¼ cup /2 oz. /48 gm. soft brown sugar (if you don’t have any in the cupboard then other sugars work pretty well)

1 tbsp molasses ( this is more essential – it adds depth of flavour and colour)

2 tbsp/1 oz./28 gm. melted butter

2 tbsp flour ( plain/all purpose)

¼ tbsp salt

1 tbsp vanilla essence

( slug of Bourbon – entirely optional but very authentic. I’ve never used it as that too is hard to find!)

Method

Pastry

  • Sift the flour into a bowl and rub it into the butter with fingertips until the mixture resembles fine breadcrumbs. ( you can do this with a mixer if you prefer)
  • Stir in the sugar, then mix the egg yolk with the water and stir into the crumb-like mix and stir it to make a fine dough.
  • Wrap in cling-film and put in the fridge to chill for 20 minutes.
  • Preheat the oven to 200ºC/350ºF/Gas Mark 6
  • Roll out the pastry on a floured counter until it is big enough to line the tin with a side elevation of ¾” approx. Patch any holes that form while you are trying to lift the pastry into the tine. This pastry is very forgiving !
  • Prick the base all over with a fork. Use the fork  vertically to make a pattern all round the sides – this helps to grip the liquid filling.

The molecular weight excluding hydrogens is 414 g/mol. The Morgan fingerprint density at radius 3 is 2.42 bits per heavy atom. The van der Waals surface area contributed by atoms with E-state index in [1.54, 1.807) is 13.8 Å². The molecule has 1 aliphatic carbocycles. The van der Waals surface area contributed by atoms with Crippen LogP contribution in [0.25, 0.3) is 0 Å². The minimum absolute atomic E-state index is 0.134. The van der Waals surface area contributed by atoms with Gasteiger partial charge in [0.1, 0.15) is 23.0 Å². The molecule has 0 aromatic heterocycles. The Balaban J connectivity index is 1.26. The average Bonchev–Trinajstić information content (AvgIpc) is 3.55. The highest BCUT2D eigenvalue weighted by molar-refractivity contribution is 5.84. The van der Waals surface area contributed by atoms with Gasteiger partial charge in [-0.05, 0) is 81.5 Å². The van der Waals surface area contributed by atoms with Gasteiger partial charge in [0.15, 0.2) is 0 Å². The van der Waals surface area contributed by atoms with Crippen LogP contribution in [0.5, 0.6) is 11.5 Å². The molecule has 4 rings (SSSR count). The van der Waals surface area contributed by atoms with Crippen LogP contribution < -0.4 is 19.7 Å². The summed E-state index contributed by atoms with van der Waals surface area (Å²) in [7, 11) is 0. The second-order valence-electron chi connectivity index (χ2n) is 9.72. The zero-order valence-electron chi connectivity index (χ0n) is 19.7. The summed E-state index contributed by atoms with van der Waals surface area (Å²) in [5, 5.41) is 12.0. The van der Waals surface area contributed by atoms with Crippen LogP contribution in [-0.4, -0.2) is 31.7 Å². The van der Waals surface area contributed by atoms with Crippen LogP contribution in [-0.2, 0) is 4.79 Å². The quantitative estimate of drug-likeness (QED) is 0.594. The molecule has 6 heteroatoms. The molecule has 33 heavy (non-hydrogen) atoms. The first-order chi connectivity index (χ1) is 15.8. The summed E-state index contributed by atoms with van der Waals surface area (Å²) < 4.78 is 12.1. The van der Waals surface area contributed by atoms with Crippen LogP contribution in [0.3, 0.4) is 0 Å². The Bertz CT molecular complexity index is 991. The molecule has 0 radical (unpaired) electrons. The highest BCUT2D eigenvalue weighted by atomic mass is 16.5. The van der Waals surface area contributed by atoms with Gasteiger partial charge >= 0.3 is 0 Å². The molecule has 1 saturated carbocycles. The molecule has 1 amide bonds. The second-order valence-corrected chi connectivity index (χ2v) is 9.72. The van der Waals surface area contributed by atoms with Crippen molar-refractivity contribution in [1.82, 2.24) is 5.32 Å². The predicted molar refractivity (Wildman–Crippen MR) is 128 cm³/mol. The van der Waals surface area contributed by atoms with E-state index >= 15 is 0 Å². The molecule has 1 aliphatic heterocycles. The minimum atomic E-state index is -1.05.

• Bake as it is for 10 minutes in the hot oven. Remove and leave to cool while you prepare the filling.
  • Lower the oven to 375ºF/190ºC/Gas Mark 5.

 

Filling

  • Spread the pecans across the bottom of the cooled pastry case.
  • Mix the remaining ingredients ( no need for a mixer here – just beat well in a large bowl using a wooden spoon/spatula) Beat together really hard and you will find the mixture becomes quite light and malleable. Addind beaten egg to syrup does make it much easier to handle – some scientific reason for sure!
  •  Have the oven door open before you go any further – this is a very liquid mixture at this point.
  • Gently pour the filling into the pastry container – do not overfill as it will seep down the sides. Gently place the whole thing into the oven and close the door.